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Getting to grips with not-for-profit governance

A snappy book for new directors of incorporated societies wanting to get up to speed quickly and with confidence
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Product Details
Author: Pierre Woolridge
Age Range: Adult
ISBN: 9780473668396
Release date: 5 October 2023

Being a not-for-profit board member is rewarding and a great way to give back to the community, but it’s daunting if you’re not sure what you are letting yourself in for.

Getting to Grips with Not-For-Profit Governance gives an overview of the do’s and don’ts you need to know as a not-for-profit board or committee member:

✓ Understanding governance

✓ How a board should operate

✓ Practical tips for board meetings

✓ The basics about finances, risk management,

✓ and strategic oversight

✓ Making a positive impact


new directors

aspiring directors

directors looking to refresh

“In reading this book you will get practical wisdom and insights that will assist you in your director’s journey.” — Deryck Shaw, Director and Chair, MNZM. CFIoD.

“It’s a very easy read that packs in a great deal of information and advice.” — Stelvio Vido, Non-executive Director and Chair in the NFP/for-purpose sector.

New NFP governance book worth your time

By Steven Moe

OPINION: There are few books written in New Zealand on governance and even fewer have a focus on charities.

So it was a pleasure to read Getting to grips with Not-For-Profit Governance by Pierre Woolridge. It came out at the end of 2023 and is written as a self-described “snappy book”. Despite the short form (141 pages) it still manages to cover a wide variety of topics.

These include areas such as inductions, meetings, agendas, strategic plans, policies and risk management. There are examples of key points in each area and the book is divided into eight chapters.

The writer focusses his advice on those joining a board of an incorporated society. This means some of the content is specific to those types of entities. However, the principles apply just as well to charitable entities and even extend to for-profit board situations.

As it is, “especially written for those considering becoming a board member for the first time”, those with years of experience will likely nod their heads to what is shared.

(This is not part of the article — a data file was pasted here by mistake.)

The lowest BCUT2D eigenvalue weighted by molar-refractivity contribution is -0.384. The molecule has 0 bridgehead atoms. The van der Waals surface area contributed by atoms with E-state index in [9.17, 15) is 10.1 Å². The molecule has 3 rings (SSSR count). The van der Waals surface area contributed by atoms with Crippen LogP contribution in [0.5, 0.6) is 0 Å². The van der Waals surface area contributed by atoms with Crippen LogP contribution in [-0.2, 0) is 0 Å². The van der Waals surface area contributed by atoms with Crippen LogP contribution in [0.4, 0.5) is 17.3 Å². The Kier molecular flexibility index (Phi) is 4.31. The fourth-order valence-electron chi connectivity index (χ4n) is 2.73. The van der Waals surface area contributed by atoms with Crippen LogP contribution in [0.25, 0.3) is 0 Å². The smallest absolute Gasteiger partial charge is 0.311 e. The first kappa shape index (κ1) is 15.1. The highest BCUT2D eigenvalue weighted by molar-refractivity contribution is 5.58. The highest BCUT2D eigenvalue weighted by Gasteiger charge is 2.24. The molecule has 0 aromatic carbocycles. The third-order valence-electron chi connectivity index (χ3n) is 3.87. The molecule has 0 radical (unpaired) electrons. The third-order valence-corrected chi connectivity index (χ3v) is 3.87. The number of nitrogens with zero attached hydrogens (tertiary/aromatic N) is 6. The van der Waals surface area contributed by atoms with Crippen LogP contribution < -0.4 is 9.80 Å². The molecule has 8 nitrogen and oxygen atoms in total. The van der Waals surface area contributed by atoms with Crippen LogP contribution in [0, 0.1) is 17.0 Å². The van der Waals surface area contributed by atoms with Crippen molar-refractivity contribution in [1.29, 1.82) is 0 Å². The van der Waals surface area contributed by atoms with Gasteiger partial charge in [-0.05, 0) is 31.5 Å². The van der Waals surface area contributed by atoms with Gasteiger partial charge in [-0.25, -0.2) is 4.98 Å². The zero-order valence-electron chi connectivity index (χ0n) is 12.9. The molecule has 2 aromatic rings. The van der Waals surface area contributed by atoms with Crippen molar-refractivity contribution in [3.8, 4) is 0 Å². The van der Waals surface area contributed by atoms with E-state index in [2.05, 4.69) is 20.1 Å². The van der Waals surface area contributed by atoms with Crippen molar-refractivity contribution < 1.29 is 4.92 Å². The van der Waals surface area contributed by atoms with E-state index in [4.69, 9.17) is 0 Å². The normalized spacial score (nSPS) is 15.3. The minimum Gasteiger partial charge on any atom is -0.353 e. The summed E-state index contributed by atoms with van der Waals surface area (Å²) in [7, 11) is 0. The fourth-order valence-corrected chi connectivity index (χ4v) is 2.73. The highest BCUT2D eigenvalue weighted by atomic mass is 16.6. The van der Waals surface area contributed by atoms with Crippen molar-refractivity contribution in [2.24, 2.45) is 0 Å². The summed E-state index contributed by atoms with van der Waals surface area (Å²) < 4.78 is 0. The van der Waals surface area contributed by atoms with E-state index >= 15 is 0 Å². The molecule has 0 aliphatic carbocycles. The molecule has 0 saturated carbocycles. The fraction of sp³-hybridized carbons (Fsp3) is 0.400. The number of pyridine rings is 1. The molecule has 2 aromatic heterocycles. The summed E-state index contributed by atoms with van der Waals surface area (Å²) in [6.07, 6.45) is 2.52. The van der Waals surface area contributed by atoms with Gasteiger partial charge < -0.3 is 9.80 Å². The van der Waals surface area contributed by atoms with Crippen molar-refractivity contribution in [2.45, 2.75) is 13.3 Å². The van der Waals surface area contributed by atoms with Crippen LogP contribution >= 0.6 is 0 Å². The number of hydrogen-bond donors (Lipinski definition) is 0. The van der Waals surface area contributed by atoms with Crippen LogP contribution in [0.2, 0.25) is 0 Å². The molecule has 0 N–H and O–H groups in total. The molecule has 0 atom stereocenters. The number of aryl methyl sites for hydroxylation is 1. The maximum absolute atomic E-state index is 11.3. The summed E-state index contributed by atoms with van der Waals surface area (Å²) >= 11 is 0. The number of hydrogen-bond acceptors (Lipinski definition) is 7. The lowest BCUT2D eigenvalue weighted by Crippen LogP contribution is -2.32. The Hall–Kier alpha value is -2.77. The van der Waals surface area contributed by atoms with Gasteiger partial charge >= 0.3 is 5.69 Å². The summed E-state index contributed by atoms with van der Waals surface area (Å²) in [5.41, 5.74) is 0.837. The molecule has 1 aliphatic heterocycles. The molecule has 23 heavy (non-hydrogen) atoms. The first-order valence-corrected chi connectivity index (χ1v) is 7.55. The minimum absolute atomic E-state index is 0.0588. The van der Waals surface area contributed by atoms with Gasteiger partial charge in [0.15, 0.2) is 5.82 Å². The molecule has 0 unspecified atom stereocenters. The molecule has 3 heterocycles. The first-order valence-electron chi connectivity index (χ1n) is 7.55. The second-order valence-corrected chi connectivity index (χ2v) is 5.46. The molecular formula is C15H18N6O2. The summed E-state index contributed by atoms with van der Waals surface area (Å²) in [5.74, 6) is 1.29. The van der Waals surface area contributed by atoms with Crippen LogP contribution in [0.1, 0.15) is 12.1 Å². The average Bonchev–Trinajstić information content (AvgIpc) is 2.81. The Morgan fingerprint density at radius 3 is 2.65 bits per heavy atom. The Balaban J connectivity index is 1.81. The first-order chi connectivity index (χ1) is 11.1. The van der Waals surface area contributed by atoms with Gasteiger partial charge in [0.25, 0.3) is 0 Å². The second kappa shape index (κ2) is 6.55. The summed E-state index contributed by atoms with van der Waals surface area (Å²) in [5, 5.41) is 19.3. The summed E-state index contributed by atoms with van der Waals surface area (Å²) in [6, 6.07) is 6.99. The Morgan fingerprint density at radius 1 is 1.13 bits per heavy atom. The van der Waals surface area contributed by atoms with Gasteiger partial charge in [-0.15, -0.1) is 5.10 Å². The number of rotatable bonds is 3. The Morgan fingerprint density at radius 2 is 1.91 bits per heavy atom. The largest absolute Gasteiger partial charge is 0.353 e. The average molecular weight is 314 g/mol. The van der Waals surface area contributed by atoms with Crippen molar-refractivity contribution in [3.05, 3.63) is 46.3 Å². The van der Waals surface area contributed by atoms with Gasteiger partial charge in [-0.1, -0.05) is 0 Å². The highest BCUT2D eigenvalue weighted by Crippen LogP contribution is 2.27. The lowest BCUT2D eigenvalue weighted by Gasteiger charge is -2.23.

Having facilitated the legal part of the IoD’s Company Directors’ Course for many years, it’s clear to me that most of us operate in both the worlds of charities and companies, so this resource would be relevant for us all.

The book has some key reminders, such as: governance being about oversight; the vision for the organisation is key; the need to be a team player; and trust and personal integrity are paramount.

The book reminded me of the privilege it is to serve on a board. I liked this comment about joining a board: “You work with the most interesting people whom you might not meet in the usual course of events, or who you might only meet fleetingly at a networking event or similar. And of course, you have the opportunity to contribute to your organisation.” Sometimes we can lose sight of the real reasons we agreed to get involved in governance and having interesting conversations and meeting people is high on the list.

Despite the title being about NFPs, I was glad to see an acknowledgment early on of a term I’ve advocated we use instead: “For Purpose”. Why do we continue to define an entire sector with a negative – “not” – and use that phrase in relation to “for profit”, as if that was the most important thing for an organisation to aspire to. Surely we can move away from that phrase and focus instead on the purpose of what these groups do instead?

I’d recommend this book particularly for anyone just starting their governance journey. For those who have been active in governance for a while, it’s still got some good reminders of things we all need to consider. Good governance isn’t something you master, it’s a continual learning journey and this is a resource that can help many continue to grow.

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